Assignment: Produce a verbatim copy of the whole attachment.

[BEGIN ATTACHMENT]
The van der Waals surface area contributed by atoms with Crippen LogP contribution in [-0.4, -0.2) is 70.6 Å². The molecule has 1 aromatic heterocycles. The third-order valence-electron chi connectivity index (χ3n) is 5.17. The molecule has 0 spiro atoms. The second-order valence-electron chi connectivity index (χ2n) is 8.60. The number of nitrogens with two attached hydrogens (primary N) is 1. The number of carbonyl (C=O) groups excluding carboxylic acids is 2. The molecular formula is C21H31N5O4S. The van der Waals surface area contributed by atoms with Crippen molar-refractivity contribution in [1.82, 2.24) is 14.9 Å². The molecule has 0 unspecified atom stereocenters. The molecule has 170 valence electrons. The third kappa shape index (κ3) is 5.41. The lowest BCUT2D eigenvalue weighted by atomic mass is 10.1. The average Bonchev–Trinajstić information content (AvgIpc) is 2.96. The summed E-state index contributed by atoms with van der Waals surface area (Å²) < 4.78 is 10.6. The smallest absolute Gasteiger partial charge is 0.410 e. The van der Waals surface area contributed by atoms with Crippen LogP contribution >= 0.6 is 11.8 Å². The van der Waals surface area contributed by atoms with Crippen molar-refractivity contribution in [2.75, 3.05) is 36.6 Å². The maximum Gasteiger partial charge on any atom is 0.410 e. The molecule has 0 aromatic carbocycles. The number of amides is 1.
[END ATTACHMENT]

The van der Waals surface area contributed by atoms with Crippen LogP contribution in [-0.4, -0.2) is 70.6 Å². The molecule has 1 aromatic heterocycles. The third-order valence-electron chi connectivity index (χ3n) is 5.17. The molecule has 0 spiro atoms. The second-order valence-electron chi connectivity index (χ2n) is 8.60. The number of nitrogens with two attached hydrogens (primary N) is 1. The number of carbonyl (C=O) groups excluding carboxylic acids is 2. The molecular formula is C21H31N5O4S. The van der Waals surface area contributed by atoms with Crippen molar-refractivity contribution in [1.82, 2.24) is 14.9 Å². The molecule has 0 unspecified atom stereocenters. The molecule has 170 valence electrons. The third kappa shape index (κ3) is 5.41. The lowest BCUT2D eigenvalue weighted by atomic mass is 10.1. The average Bonchev–Trinajstić information content (AvgIpc) is 2.96. The summed E-state index contributed by atoms with van der Waals surface area (Å²) < 4.78 is 10.6. The smallest absolute Gasteiger partial charge is 0.410 e. The van der Waals surface area contributed by atoms with Crippen LogP contribution >= 0.6 is 11.8 Å². The van der Waals surface area contributed by atoms with Crippen molar-refractivity contribution in [2.75, 3.05) is 36.6 Å². The maximum Gasteiger partial charge on any atom is 0.410 e. The molecule has 0 aromatic carbocycles. The number of amides is 1.